Year 8, Day 66 - 3/6/16 - Movie #2,267
BEFORE: Well, if last night's film was added to the collection to fill up the DVD with "Birdman" on it, this one served the same purpose for "Interstellar" - which wasn't easy, because "Interstellar" was nearly three hours long, so I had to either just use 1 DVD per film, which I hate to do, or find relatively short sci-fi film to go with it. Hmm, another space rescue mission, 90 minutes long, it sounded like just the thing. Robert Forster carries over from "Mulholland Dr.", even though he was just in the first few minutes of that film, and then not seen again.
THE PLOT: A medical ship in deep space in the early 22nd century and its six-member crew answers an emergency distress signal from a comet-mining operation in a distant galaxy.
AFTER: I stayed awake through all of "Mulholland Dr.", but I kept drifting off during this one, which is a full hour shorter - that's not a good sign. Sci-fi movies are supposed to be exciting, with lots of action and daring piloting of spacecrafts, and this is a comparative yawnfest. It's really just a rip-off of "Alien" where the evil creature just happens to look more human, I guess he once was human but he evolved, or got changed, or something. The film is really fuzzy on the details of his back-story, which is another bad sign.
Robert Forster found a way to not be in the majority of the film, maybe he learned from being in "The Black Hole" back in the day that a sci-fi film where nearly nothing happens ends up being pretty boring. From what I understand there were a number of problems in the production of this film, to the point where they had to call in Francis Ford Coppola to see if it could be saved with some editing. Because when you need a sci-fi, expert, isn't Coppola like the first person who comes to mind?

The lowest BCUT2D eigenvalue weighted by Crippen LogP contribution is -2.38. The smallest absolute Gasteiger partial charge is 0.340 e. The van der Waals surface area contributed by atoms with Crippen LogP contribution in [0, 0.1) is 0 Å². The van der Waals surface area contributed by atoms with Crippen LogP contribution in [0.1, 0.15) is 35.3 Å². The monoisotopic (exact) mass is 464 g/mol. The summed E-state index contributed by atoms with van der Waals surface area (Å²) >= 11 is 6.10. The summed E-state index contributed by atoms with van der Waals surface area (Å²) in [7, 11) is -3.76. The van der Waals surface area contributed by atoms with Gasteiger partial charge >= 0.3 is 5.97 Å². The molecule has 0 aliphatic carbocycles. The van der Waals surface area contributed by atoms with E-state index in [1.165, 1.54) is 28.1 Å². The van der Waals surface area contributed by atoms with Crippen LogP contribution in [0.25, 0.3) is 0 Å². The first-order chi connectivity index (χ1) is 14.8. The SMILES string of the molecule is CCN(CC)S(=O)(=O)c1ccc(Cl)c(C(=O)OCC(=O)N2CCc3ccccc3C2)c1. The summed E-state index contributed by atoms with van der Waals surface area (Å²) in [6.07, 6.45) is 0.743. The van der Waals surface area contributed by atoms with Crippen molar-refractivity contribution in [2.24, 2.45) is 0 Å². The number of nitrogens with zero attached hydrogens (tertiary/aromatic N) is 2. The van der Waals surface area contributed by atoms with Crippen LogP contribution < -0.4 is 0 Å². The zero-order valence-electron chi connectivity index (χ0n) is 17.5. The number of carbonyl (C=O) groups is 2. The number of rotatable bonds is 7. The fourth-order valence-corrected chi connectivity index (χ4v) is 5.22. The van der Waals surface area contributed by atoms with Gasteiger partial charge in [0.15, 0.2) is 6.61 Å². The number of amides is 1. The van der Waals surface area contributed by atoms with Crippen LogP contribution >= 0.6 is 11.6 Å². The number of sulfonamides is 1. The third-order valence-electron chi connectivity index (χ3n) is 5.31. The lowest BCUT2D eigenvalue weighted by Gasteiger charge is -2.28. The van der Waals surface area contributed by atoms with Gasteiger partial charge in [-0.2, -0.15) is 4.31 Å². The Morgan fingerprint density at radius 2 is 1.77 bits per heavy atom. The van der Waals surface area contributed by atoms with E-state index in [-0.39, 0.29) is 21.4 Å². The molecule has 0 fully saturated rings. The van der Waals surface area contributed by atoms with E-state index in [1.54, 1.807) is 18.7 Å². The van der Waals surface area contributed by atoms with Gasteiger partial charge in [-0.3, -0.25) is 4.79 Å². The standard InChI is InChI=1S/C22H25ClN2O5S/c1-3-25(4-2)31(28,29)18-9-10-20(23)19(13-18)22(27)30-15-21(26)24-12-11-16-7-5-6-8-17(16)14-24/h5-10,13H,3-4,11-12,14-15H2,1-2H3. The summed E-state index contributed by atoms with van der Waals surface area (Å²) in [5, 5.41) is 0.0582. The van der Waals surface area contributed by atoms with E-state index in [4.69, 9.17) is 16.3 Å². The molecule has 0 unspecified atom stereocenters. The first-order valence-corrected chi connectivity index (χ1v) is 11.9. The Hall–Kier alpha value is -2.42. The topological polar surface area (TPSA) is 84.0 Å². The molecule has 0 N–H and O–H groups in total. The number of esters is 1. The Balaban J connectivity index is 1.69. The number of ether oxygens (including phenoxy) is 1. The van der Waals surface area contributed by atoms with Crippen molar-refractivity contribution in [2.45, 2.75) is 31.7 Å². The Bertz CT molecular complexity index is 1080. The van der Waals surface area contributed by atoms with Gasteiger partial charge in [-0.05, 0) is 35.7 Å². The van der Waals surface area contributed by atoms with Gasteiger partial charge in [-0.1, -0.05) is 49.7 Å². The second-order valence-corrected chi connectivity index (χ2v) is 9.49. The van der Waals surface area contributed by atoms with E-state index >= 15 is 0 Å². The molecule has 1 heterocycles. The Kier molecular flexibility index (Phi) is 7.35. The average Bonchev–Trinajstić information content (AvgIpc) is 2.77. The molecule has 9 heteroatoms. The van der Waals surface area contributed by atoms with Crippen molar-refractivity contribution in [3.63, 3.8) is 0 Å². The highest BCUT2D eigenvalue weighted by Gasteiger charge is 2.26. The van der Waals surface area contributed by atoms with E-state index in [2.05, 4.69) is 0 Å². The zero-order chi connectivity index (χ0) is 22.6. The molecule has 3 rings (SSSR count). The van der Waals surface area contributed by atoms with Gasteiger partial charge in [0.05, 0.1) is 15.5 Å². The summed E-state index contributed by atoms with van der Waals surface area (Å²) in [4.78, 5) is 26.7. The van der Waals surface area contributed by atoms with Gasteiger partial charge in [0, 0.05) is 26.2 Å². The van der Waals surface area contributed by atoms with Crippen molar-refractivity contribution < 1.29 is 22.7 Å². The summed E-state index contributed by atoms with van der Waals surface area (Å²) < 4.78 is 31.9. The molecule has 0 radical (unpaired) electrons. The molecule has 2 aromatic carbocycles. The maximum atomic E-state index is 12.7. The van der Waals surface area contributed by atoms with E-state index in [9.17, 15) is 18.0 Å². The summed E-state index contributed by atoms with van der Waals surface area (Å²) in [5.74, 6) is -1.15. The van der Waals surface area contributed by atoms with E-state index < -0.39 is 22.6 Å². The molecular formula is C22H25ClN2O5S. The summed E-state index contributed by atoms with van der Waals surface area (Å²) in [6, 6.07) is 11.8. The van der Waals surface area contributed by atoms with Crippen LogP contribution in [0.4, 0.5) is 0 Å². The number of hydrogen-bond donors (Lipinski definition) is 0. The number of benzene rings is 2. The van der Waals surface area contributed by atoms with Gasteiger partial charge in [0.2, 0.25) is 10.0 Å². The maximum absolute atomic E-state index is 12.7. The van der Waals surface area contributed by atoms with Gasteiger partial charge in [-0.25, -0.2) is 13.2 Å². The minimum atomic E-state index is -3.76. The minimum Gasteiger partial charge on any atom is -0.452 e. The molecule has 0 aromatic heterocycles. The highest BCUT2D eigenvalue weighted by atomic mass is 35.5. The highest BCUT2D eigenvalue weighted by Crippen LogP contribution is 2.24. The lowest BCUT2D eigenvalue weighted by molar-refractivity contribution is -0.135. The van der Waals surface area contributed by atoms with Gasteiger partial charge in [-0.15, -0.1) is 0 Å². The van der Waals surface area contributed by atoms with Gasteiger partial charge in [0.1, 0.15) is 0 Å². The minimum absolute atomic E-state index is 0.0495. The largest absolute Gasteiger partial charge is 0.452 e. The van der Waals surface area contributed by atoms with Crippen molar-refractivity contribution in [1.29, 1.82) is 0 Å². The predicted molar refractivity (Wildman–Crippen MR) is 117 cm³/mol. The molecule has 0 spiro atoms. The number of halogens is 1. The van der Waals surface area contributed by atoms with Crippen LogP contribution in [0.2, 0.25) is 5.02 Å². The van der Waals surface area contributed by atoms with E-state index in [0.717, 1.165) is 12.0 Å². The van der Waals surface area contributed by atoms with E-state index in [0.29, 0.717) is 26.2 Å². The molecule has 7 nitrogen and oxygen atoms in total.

While no one's really sure about what changes Coppola made, it's possible that dialogue was added late in the game from the ship's computer voice-over, to better explain what's going on - as the computer explains things to the crew, the audience also gets insight. For example, an explosion in space will reach earth in 51 years, and will either cause massive destruction, or "allow humankind to reach a new level of existence". Umm, that's a pretty wide spread, could you maybe narrow things down a bit?
Similarly, when the ship is damaged, the computer estimates the repair time as "17 hours and 1 minute", because computers aren't big on rounding numbers, apparently - only the ship only has 17 hours and 12 minutes before it gets sucked into a gravity well. What an amazing coincidence, you don't suppose that's going to be important later in the film, that's there's only 11 minutes to spare? So faced with certain death and just an 11-minute safety margin, naturally the crew then has time for casual sex and computer chess. Huh?
It's great to know that in the future, mankind will have developed faster-than-light travel, here it's some kind of dimension-jumping via a plasma drive. But it figures that the travel is quite unsafe, much like airline travel today, which can never 100% guarantee that the plane's not going to crash. Here the passengers have to go into some kind of suspension pod while the ship jumps, and before you ask, "But why do they have to be naked?" it's so their body molecules don't get mixed up with their clothing or any other items while they jump, duh. Anyway in the future people don't seem to mind a lot of nudity, people seem to have evolved past their base human desires and are just more comfortable being nude, OK? Sex is just a way to pass the time in space, while you're waiting for your ship to repair itself.
The main problem here is that nobody seems all that interested in doing their jobs, or in the beautiful majesty of space, or pretty much anything. And if they're not excited, I'm not either.
Also starring James Spader (last seen in "St. Elmo's Fire"), Angela Bassett (last seen in "Masked and Anonymous"), Lou Diamond Phillips (last seen in "Courage Under Fire"), Robin Tunney (last seen in "The Craft"), Peter Facinelli (last seen in "The Big Kahuna"), Wilson Cruz.
RATING: 3 out of 10 Tom & Jerry cartoons